By Len La Rocca
The College invited alumnae from the women’s, gender, and sexuality studies program for a panel held to celebrate Women’s History Month on March 6 at 6 p.m. in the Library Auditorium.
The panelists discussed how WGSS has become a practical major that has led to fruitful careers.
Alumnae of the WGSS program Erin Shannon (’16), Alyssa Fountain (’13) and Hakima Lamour (’04) addressed the backlash that WGSS is an allegedly useless major and countered that claim with the evidence of the careers they have found with the degree.
“People don’t believe you get jobs in our WGSS program, but our alums are living to disprove that,” said Ann Marie Nicolosi, a professor in the WGSS program who lead the panel.
Shannon is in graduate school at the University of Sussex in Brighton, England, currently working toward her master’s degree in women’s studies.
Fountain, who graduated with a double major in WGSS and psychology, is a psychologist and president of the College’s collegiate recovery alumni program for recovering addicts.
Lamour is a popular cake artist who formerly worked at Pennsylvania’s only black-owned and operated a.m. talk radio station, WURD 900.
The panel kicked off with Nicolosi asking the alumni about the most important lessons they learned in the program.
Fountain was eager to speak about how she became a better critical thinker. According to Fountain, technology’s ability to give anyone a voice who may carry a distinct bias to oppress others, such as the emergence of fake news propaganda, pollutes the minds of social media users.
“What I use the most in my day-to-day living was how to be a conscientious consumer of information,” Fountain said.
One of Lamour’s most valuable lessons from the program was understanding equality amongst interpersonal relations.
“It helped me understand equity in relationships, like how supervisors should be treating employees,” she said.
WGSS even helped Shannon discover that she was not heterosexual.
Realization of privilege was another major takeaway from the program.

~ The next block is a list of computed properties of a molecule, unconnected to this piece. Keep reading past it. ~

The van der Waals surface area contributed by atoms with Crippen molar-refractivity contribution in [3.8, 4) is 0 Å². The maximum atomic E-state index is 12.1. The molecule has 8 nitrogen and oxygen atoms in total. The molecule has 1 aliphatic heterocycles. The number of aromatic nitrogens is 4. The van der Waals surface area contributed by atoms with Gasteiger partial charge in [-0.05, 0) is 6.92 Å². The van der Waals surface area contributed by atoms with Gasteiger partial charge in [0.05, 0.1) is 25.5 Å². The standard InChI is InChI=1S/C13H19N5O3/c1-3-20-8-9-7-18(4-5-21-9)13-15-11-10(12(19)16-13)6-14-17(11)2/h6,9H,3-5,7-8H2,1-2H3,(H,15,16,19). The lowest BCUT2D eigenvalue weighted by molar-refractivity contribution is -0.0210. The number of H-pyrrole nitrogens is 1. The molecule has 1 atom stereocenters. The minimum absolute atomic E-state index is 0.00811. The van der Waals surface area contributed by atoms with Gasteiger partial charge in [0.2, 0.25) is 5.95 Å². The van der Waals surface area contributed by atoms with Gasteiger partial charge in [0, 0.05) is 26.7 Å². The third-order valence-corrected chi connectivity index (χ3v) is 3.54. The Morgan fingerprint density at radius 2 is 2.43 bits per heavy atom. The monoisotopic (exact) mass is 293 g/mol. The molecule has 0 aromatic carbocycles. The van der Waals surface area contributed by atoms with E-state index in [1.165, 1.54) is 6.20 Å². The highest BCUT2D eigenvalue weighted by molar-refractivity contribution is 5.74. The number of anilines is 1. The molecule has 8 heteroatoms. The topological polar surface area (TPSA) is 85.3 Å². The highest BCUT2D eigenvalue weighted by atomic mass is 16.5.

“I was poor and I am black, so I was a double minority,” Lamour said.
Fountain had an eye-opening experience while studying her major. She realized her privilege was far greater than she had imagined prior to the program.
“I had no understanding of the privilege I was raised with,” she said.
Nicolosi shifted to discuss President Donald Trump and the current controversy surrounding his treatment of women.
“I don’t think anyone was ready for this,” Lamour said. “This is a level of hate — level of vitriol that nobody was ready for … WGSS puts it in better context for me. It forces you to figure out why somebody is saying or doing something.”
Fountain’s work with woman of sexual abuse skyrocketed when Christine Blasey Ford stepped forward this past year to tell of her experience with sexual assault and named now Supreme Court Associate Justice Brett Kavanaugh as the attacker.
“When Kavanaugh was on the front page of the newspaper, we had more women scheduling to talk about their trauma than in the last 365 days,”Fountain said.
Students in the WGSS program were comforted by the alumni’s reported success in their careers.
“I liked it,” said Dylan Broadwell, a senior WGSS and psychology double major. “It was a requirement for my class that I had to come to this event, but I also was planning on coming to it anyway just because as a WGSS major everyone tells you all the time, ‘oh, what are you gonna do with that?’ It’s interesting knowing that people actually did something with their degree.”
The panelists’ words also resonated with students, who were not in the WGSS program.
“I’m curious to hear because … I’m not a woman,” said Joshua Grabenstein, a sophomore computer science major. “So I’m out of touch to some of the issues that might be affecting them and it can better me as a person if I realize I’m doing one of these things.”
Nicolosi concluded the panel with advice to all WGSS majors in attendance.
“Don’t let anybody laugh at your degree,” Nicolosi said. “Be proud of your ability to advocate for yourself and others.”